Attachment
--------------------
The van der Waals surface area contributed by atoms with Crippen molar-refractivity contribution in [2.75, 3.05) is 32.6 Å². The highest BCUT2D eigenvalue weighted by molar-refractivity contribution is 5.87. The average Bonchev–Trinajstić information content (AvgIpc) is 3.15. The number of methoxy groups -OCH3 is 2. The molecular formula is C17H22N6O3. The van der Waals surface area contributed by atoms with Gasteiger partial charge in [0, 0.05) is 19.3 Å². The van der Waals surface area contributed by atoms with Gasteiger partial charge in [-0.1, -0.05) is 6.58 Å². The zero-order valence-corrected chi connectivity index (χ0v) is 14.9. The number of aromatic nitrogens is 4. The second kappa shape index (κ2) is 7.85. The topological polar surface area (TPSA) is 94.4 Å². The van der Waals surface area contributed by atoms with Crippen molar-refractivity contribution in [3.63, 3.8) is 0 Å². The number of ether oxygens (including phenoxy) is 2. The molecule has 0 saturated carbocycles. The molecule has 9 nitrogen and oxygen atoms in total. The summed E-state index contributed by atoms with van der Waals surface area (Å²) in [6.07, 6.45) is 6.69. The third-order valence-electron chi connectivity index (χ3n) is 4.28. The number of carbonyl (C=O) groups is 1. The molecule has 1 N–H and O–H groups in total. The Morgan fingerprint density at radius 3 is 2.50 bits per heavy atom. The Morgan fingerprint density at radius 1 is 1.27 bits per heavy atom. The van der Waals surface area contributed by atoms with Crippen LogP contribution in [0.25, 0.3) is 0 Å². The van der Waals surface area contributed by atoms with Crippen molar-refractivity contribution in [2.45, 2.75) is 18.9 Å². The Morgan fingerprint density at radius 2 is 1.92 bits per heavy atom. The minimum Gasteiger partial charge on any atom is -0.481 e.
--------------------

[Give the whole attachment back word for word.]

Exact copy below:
The van der Waals surface area contributed by atoms with Crippen molar-refractivity contribution in [2.75, 3.05) is 32.6 Å². The highest BCUT2D eigenvalue weighted by molar-refractivity contribution is 5.87. The average Bonchev–Trinajstić information content (AvgIpc) is 3.15. The number of methoxy groups -OCH3 is 2. The molecular formula is C17H22N6O3. The van der Waals surface area contributed by atoms with Gasteiger partial charge in [0, 0.05) is 19.3 Å². The van der Waals surface area contributed by atoms with Gasteiger partial charge in [-0.1, -0.05) is 6.58 Å². The zero-order valence-corrected chi connectivity index (χ0v) is 14.9. The number of aromatic nitrogens is 4. The second kappa shape index (κ2) is 7.85. The topological polar surface area (TPSA) is 94.4 Å². The van der Waals surface area contributed by atoms with Crippen molar-refractivity contribution in [3.63, 3.8) is 0 Å². The number of ether oxygens (including phenoxy) is 2. The molecule has 0 saturated carbocycles. The molecule has 9 nitrogen and oxygen atoms in total. The summed E-state index contributed by atoms with van der Waals surface area (Å²) in [6.07, 6.45) is 6.69. The third-order valence-electron chi connectivity index (χ3n) is 4.28. The number of carbonyl (C=O) groups is 1. The molecule has 1 N–H and O–H groups in total. The Morgan fingerprint density at radius 3 is 2.50 bits per heavy atom. The Morgan fingerprint density at radius 1 is 1.27 bits per heavy atom. The van der Waals surface area contributed by atoms with Crippen LogP contribution in [0.25, 0.3) is 0 Å². The van der Waals surface area contributed by atoms with Crippen molar-refractivity contribution in [2.45, 2.75) is 18.9 Å². The Morgan fingerprint density at radius 2 is 1.92 bits per heavy atom. The minimum Gasteiger partial charge on any atom is -0.481 e.